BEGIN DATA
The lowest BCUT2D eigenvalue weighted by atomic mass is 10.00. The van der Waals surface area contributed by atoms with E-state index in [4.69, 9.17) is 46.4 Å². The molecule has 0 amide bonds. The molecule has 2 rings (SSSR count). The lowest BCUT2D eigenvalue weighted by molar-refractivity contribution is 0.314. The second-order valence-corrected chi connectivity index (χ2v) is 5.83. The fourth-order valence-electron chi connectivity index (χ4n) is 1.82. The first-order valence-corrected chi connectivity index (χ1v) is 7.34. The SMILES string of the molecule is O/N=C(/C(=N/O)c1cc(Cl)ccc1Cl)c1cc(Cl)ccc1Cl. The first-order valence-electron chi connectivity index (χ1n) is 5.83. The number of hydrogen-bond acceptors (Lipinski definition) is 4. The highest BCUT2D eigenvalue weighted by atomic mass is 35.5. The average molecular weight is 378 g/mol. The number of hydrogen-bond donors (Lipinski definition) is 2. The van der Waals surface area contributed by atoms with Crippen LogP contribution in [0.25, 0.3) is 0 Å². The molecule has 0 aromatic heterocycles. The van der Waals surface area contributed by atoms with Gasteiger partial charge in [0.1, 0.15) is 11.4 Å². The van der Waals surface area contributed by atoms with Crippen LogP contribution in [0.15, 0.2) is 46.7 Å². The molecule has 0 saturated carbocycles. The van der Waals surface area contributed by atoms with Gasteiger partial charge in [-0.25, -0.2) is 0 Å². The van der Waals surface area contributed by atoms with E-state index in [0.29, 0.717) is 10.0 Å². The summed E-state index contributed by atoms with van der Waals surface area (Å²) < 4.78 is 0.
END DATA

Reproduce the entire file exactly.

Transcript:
The lowest BCUT2D eigenvalue weighted by atomic mass is 10.00. The van der Waals surface area contributed by atoms with E-state index in [4.69, 9.17) is 46.4 Å². The molecule has 0 amide bonds. The molecule has 2 rings (SSSR count). The lowest BCUT2D eigenvalue weighted by molar-refractivity contribution is 0.314. The second-order valence-corrected chi connectivity index (χ2v) is 5.83. The fourth-order valence-electron chi connectivity index (χ4n) is 1.82. The first-order valence-corrected chi connectivity index (χ1v) is 7.34. The SMILES string of the molecule is O/N=C(/C(=N/O)c1cc(Cl)ccc1Cl)c1cc(Cl)ccc1Cl. The first-order valence-electron chi connectivity index (χ1n) is 5.83. The number of hydrogen-bond acceptors (Lipinski definition) is 4. The highest BCUT2D eigenvalue weighted by atomic mass is 35.5. The average molecular weight is 378 g/mol. The number of hydrogen-bond donors (Lipinski definition) is 2. The van der Waals surface area contributed by atoms with Crippen LogP contribution in [0.25, 0.3) is 0 Å². The molecule has 0 aromatic heterocycles. The van der Waals surface area contributed by atoms with Gasteiger partial charge in [0.1, 0.15) is 11.4 Å². The van der Waals surface area contributed by atoms with Crippen LogP contribution in [0.15, 0.2) is 46.7 Å². The molecule has 0 saturated carbocycles. The van der Waals surface area contributed by atoms with Gasteiger partial charge in [-0.25, -0.2) is 0 Å². The van der Waals surface area contributed by atoms with E-state index in [0.29, 0.717) is 10.0 Å². The summed E-state index contributed by atoms with van der Waals surface area (Å²) < 4.78 is 0.